I smelled her before I saw her. A floral-fruity sweetness clouding the crisp morning.
I looked up in time to see her path cross mine. Just long enough to see her finger the hem of her silk dress–a frock that belonged in a Free People catalog, not on an actual body in 48-degree weather. A handful of other college students were milling about on their way to the cafeteria, sleepy-eyed and wearing some combination of sweatpants and pajamas.
She, though, was on her own.
I stopped for just a moment, compelled to turn back (almost), to jog up alongside this freshman and shout, “You’ve got time! For goodness sakes, you’ve got time.”
“Here,” I wanted to say, pulling her inside where it was warm. “Put a sweater on, and some sweats; leggings, at least. Go read a book, eat some breakfast, study something you love. Don’t be in such a hurry! I’ve got close to two dozen years on you; trust me, you’ve got time. You want to find your soulmate? Fine. But can I level with you? Only a handful of people find their soulmate before turning 20. The rest, well, it’s something else entirely.”
Now, I know enough about myself that when I’m getting wound up on someone else’s behalf, there’s likely a wound somewhere on me.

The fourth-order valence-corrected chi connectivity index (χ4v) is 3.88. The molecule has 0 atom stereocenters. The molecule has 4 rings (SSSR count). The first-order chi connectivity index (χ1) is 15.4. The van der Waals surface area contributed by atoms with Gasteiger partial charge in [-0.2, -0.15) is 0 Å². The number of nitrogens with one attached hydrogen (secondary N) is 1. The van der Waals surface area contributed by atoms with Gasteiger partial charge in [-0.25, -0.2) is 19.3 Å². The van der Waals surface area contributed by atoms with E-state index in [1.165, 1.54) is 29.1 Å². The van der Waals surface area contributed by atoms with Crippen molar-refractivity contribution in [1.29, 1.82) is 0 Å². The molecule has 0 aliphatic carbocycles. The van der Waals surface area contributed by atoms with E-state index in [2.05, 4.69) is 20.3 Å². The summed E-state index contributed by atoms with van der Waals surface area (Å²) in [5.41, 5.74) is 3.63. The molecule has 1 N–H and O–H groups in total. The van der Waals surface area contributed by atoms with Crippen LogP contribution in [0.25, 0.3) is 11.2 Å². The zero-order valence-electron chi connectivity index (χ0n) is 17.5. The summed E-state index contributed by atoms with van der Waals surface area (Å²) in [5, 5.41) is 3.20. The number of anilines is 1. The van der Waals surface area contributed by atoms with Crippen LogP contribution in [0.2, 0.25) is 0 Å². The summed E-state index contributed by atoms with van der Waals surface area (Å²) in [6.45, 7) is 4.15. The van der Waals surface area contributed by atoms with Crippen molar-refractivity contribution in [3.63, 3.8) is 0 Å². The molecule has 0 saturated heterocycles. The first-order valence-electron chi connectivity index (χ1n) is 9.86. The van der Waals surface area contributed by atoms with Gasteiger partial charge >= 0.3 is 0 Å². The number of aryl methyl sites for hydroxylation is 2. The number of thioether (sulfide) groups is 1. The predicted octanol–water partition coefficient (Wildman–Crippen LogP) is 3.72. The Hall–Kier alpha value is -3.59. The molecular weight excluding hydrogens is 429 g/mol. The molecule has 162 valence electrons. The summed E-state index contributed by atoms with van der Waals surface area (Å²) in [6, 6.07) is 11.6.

I haven’t published a book yet. I’ve written two, but with no discernible movement forward, no outward validation. I dabbled in an MFA program, sent my work out to dozens and dozens of agents, signed up for workshops, sat at my desk for long stretches, edited, and edited, and still no deal.
Only, here’s the thing, as I was getting all riled up on behalf of this girl, it was as though my older self, with 20 years on me, dragged me somewhere warm and said, “For goodness sakes, Claire, you’ve got time. Go read a book–Abigail Thomas, would be good. Or eat some breakfast. Put on a sweater. You want to be published? Fair enough. But can I level with you? Very few people reach their creative peak in their 30s. So loosen up. Don’t stop writing. Don’t go into hiding. Don’t panic. You’ve got time.”
And, you know what? This time I actually believed her.
CLAIRE CAREY DEERING works part-time at a small college and spends her day writing her thoughts and biting her tongue.